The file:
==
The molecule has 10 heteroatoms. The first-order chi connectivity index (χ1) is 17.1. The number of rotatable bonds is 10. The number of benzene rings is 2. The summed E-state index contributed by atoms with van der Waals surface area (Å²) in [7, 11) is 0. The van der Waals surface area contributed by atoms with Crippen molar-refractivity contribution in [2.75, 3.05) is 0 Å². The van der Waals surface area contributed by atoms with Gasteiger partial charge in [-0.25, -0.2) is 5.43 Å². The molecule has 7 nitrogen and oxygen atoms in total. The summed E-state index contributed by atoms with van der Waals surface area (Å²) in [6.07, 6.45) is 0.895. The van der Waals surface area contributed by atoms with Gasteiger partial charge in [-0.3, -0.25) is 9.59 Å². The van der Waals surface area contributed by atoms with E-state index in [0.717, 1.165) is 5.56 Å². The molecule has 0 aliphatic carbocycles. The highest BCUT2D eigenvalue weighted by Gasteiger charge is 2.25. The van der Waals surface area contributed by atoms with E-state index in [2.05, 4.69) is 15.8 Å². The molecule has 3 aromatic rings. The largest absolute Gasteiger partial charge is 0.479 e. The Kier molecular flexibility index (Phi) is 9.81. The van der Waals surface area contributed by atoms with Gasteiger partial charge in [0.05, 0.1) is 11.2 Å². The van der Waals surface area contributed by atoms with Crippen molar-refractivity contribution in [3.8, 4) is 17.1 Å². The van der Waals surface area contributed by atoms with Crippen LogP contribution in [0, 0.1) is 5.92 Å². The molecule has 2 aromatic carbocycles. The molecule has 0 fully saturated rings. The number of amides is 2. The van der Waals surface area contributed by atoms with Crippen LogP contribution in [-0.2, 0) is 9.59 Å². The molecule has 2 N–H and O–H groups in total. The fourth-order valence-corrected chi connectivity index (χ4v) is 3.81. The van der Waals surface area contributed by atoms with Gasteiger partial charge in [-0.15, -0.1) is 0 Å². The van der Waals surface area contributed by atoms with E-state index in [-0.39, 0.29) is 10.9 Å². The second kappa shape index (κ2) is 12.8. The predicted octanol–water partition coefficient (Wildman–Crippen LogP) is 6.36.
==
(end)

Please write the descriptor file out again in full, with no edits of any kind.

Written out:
The molecule has 10 heteroatoms. The first-order chi connectivity index (χ1) is 17.1. The number of rotatable bonds is 10. The number of benzene rings is 2. The summed E-state index contributed by atoms with van der Waals surface area (Å²) in [7, 11) is 0. The van der Waals surface area contributed by atoms with Crippen molar-refractivity contribution in [2.75, 3.05) is 0 Å². The van der Waals surface area contributed by atoms with Gasteiger partial charge in [-0.25, -0.2) is 5.43 Å². The molecule has 7 nitrogen and oxygen atoms in total. The summed E-state index contributed by atoms with van der Waals surface area (Å²) in [6.07, 6.45) is 0.895. The van der Waals surface area contributed by atoms with Gasteiger partial charge in [-0.3, -0.25) is 9.59 Å². The van der Waals surface area contributed by atoms with E-state index in [0.717, 1.165) is 5.56 Å². The molecule has 0 aliphatic carbocycles. The highest BCUT2D eigenvalue weighted by Gasteiger charge is 2.25. The van der Waals surface area contributed by atoms with E-state index in [2.05, 4.69) is 15.8 Å². The molecule has 3 aromatic rings. The largest absolute Gasteiger partial charge is 0.479 e. The Kier molecular flexibility index (Phi) is 9.81. The van der Waals surface area contributed by atoms with Gasteiger partial charge in [0.05, 0.1) is 11.2 Å². The van der Waals surface area contributed by atoms with Crippen molar-refractivity contribution in [3.8, 4) is 17.1 Å². The van der Waals surface area contributed by atoms with Crippen LogP contribution in [0, 0.1) is 5.92 Å². The molecule has 2 aromatic carbocycles. The molecule has 0 fully saturated rings. The number of amides is 2. The van der Waals surface area contributed by atoms with Crippen LogP contribution in [-0.2, 0) is 9.59 Å². The molecule has 2 N–H and O–H groups in total. The fourth-order valence-corrected chi connectivity index (χ4v) is 3.81. The van der Waals surface area contributed by atoms with Gasteiger partial charge in [-0.15, -0.1) is 0 Å². The van der Waals surface area contributed by atoms with E-state index in [-0.39, 0.29) is 10.9 Å². The second kappa shape index (κ2) is 12.8. The predicted octanol–water partition coefficient (Wildman–Crippen LogP) is 6.36.